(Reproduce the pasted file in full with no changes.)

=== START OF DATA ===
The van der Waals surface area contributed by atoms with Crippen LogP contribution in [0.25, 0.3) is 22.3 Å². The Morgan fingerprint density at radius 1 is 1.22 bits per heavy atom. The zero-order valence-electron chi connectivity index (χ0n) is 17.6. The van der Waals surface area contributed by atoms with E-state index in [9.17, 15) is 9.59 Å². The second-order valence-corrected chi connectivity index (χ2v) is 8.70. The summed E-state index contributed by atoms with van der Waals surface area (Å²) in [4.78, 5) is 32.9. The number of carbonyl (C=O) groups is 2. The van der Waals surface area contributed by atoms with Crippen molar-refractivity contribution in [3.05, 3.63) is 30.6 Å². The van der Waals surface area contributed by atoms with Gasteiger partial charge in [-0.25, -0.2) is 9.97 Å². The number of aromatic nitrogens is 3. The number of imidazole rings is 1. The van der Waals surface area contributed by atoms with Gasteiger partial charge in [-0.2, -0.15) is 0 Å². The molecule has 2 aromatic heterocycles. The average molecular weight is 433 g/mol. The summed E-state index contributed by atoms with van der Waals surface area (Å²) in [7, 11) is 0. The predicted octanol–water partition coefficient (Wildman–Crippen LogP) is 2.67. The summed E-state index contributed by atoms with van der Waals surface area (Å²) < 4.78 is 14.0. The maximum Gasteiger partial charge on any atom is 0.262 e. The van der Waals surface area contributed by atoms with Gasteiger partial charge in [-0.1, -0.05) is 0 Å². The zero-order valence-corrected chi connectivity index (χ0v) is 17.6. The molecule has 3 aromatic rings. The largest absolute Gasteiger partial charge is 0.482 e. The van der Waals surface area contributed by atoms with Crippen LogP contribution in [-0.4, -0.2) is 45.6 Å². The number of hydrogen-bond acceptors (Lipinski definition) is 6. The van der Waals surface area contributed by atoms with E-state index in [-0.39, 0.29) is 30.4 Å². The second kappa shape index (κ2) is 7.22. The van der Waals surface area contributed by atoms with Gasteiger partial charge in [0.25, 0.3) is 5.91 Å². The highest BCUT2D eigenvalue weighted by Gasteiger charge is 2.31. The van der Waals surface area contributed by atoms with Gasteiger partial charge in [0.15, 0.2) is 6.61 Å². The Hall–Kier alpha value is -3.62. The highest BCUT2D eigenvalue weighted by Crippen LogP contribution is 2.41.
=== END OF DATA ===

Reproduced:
The van der Waals surface area contributed by atoms with Crippen LogP contribution in [0.25, 0.3) is 22.3 Å². The Morgan fingerprint density at radius 1 is 1.22 bits per heavy atom. The zero-order valence-electron chi connectivity index (χ0n) is 17.6. The van der Waals surface area contributed by atoms with E-state index in [9.17, 15) is 9.59 Å². The second-order valence-corrected chi connectivity index (χ2v) is 8.70. The summed E-state index contributed by atoms with van der Waals surface area (Å²) in [4.78, 5) is 32.9. The number of carbonyl (C=O) groups is 2. The van der Waals surface area contributed by atoms with Crippen molar-refractivity contribution in [3.05, 3.63) is 30.6 Å². The van der Waals surface area contributed by atoms with Gasteiger partial charge in [-0.25, -0.2) is 9.97 Å². The number of aromatic nitrogens is 3. The number of imidazole rings is 1. The van der Waals surface area contributed by atoms with Gasteiger partial charge in [-0.2, -0.15) is 0 Å². The molecule has 2 aromatic heterocycles. The average molecular weight is 433 g/mol. The summed E-state index contributed by atoms with van der Waals surface area (Å²) in [7, 11) is 0. The predicted octanol–water partition coefficient (Wildman–Crippen LogP) is 2.67. The summed E-state index contributed by atoms with van der Waals surface area (Å²) < 4.78 is 14.0. The maximum Gasteiger partial charge on any atom is 0.262 e. The van der Waals surface area contributed by atoms with Gasteiger partial charge in [-0.1, -0.05) is 0 Å². The zero-order valence-corrected chi connectivity index (χ0v) is 17.6. The molecule has 3 aromatic rings. The largest absolute Gasteiger partial charge is 0.482 e. The van der Waals surface area contributed by atoms with Crippen LogP contribution in [-0.4, -0.2) is 45.6 Å². The number of hydrogen-bond acceptors (Lipinski definition) is 6. The van der Waals surface area contributed by atoms with E-state index in [-0.39, 0.29) is 30.4 Å². The second kappa shape index (κ2) is 7.22. The van der Waals surface area contributed by atoms with Gasteiger partial charge in [0.25, 0.3) is 5.91 Å². The highest BCUT2D eigenvalue weighted by Gasteiger charge is 2.31. The van der Waals surface area contributed by atoms with Gasteiger partial charge in [0.15, 0.2) is 6.61 Å². The Hall–Kier alpha value is -3.62. The highest BCUT2D eigenvalue weighted by Crippen LogP contribution is 2.41.